June 21, 2018
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Twin sisters lead Belfast quest for regional field hockey title

Kate Collins/BDN | BDN
Kate Collins/BDN | BDN
Belfast's Kristi Osgood, right, looks to gain control of the ball from John Bapst's Emily Tilton, left, during Saturday's Eastern Maine Class B semifinal field hockey game at the University of Maine in Orono. Belfast won 3-2. Osgood and twin sister Kari will lead Belfast against Nokomis in the regional final at Hampden Academy Tuesday at 7:30 p.m.
By Larry Mahoney, BDN Staff

Kristi Osgood does her part to help her coach, Belfast High School field hockey coach Allen Holmes, differentiate between her and twin sister Kari.

“Kristi usually wears a shirt with her name on it. But he still calls her Kari,” chuckled Kristi Osgood.

“He stills gets them mixed up, you know. The teachers do, too,” quipped Bruce Osgood, the twins’ father.

Holmes may confuse them but he loves having them on his team.

The Osgoods have helped lead the Lions to their first Eastern Maine Class B championship game appearance since 2006.

Belfast, 12-1-3 and the third seed, will take on defending state champ Nokomis of Newport, 15-0-1, in Tuesday’s 7:30 p.m. title game at Hampden Academy.

The Class C EM final will kick off the three-game day with top seed Dexter, 15-1, meeting No. 2 Winthrop, 12-2-2, at 3:30 p.m. and that will be followed by the Class A game between No. 1 Skowhegan, 16-0 and the defending state champ, and No. 2 Messalonskee of Oakland, 13-2-1.

Skowhegan has won nine of the last 10 state championships and Messalonskee’s only two losses this season came at the hands of the Indians.

Holmes has nothing but good things to say about the twins.

“They have contributed a lot to the scoring and the assist part of our game,” he said. “But they add more than that. They’re very friendly and want to get along with everybody. The other players have taken their lead and that has helped us create a good chemistry.

“They’re the first ones to practice and the last ones to leave. And when they aren’t in the game, they’re encouraging everybody on the bench to keep an eye on what is happening and to recognize when one of their teammates makes a good play,” Holmes added.

“We just love watching the game and playing the game,” said Kari Osgood, who is one minute younger than Kristi.

The two began playing the sport when they were 5 as they followed in the footsteps of sister Katie, who is four years older than them.

Kari said Katie was a major influence.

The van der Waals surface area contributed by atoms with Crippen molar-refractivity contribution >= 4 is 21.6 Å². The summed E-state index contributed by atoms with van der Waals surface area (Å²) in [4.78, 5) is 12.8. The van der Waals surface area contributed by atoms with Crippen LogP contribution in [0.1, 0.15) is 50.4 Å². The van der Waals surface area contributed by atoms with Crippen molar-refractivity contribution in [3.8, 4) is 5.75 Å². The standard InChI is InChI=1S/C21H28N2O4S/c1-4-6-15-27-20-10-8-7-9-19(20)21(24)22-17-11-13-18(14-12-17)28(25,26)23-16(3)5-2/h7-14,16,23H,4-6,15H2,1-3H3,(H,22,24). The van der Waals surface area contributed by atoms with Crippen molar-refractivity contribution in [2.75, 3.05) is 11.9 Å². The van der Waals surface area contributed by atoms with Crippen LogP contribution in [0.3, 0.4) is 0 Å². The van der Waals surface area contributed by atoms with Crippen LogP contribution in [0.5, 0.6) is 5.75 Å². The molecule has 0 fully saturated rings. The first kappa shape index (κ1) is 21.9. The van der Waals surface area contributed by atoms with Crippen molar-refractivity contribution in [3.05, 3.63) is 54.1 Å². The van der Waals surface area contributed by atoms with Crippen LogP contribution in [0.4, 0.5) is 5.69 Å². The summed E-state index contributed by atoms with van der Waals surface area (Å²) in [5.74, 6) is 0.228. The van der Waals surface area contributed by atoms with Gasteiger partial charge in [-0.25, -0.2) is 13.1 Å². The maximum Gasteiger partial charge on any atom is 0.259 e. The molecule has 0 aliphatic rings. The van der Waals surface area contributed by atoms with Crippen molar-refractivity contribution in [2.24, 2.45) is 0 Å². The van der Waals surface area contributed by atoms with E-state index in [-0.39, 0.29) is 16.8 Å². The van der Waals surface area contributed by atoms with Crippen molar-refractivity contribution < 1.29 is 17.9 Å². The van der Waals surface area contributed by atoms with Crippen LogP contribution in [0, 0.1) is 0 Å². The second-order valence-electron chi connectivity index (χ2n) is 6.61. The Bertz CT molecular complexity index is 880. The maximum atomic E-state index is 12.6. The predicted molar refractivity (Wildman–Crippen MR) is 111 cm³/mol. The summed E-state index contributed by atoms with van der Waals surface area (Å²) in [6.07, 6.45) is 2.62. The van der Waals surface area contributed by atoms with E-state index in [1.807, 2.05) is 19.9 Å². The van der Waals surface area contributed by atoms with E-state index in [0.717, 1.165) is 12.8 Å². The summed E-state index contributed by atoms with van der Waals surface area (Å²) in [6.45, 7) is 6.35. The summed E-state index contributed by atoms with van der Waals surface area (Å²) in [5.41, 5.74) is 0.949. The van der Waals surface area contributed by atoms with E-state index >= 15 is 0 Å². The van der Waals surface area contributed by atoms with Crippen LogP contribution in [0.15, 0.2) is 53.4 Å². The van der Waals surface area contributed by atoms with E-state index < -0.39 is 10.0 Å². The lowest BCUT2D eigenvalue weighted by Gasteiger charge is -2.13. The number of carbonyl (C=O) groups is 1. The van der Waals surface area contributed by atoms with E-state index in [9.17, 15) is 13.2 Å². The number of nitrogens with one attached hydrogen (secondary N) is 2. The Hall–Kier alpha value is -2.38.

“We would wonder what she was doing with her stick,” said Kari. “She taught us a lot.”

Kristi added, “We really wanted to play (because of Katie).”

Their father works at the Belfast YMCA where Holmes had the sisters in his field hockey program.

“They have been in the youth program since they were 5 and they’ve been in it ever since,” said Holmes who pointed out that the twins now help coach youth field hockey teams.

The Osgoods, who are 17, play on the front line and are on the same side of the field.

Kari is the right inner and her sister is the right wing. They are two of the team’s top scorers.

And they seem to have a sixth sense when they’re on the field, which paid off when Kari fed Kristi for the game-winning goal with 1:58 left in regulation in Saturday’s 2-1 win over second seed John Bapst of Bangor.

“We don’t even have to look up to know where each other is at all times,” said Kristi.

The girls have developed that chemistry thanks to endless practice.

“We go up to the field and pass the ball and tip it and all that stuff,” said Kristi.

“We do what we can to get ready for the season,” said Kari.

The interesting aspect of the game-winning goal against John Bapst was it involved a bit of role reversal.

“Kari can hit the ball. She’s our designated shooter (on penalty corners). Kristi is more of an assist person. But it was the other way around against Bapst,” said Holmes.

“It was funny how it worked out,” said Kristi.

Kristi Osgood conceded that she is more of a playmaker than shooter.

“lf I see someone open, I’ll just pass it,” said Kristi. “But I’d rather just win than score or assist or anything.”

Kari said she would rather shoot “sometimes.

“But it depends on the situation,” she added.

Bruce Osgood said the twins he and his wife Laurie raised are “both alike and different.

“They have a lot of the same friends and they hang out a lot with them. But they have their own identities. Kristi is a little more outgoing,” said Bruce. “They’ve always played field hockey together, which is cool.”

Kari added, “I’m more outspoken.”

The close-knit twins, who don’t play any other sports, are excited to be playing for an Eastern Maine title in their senior years.

“It’s the best,” said Kari.

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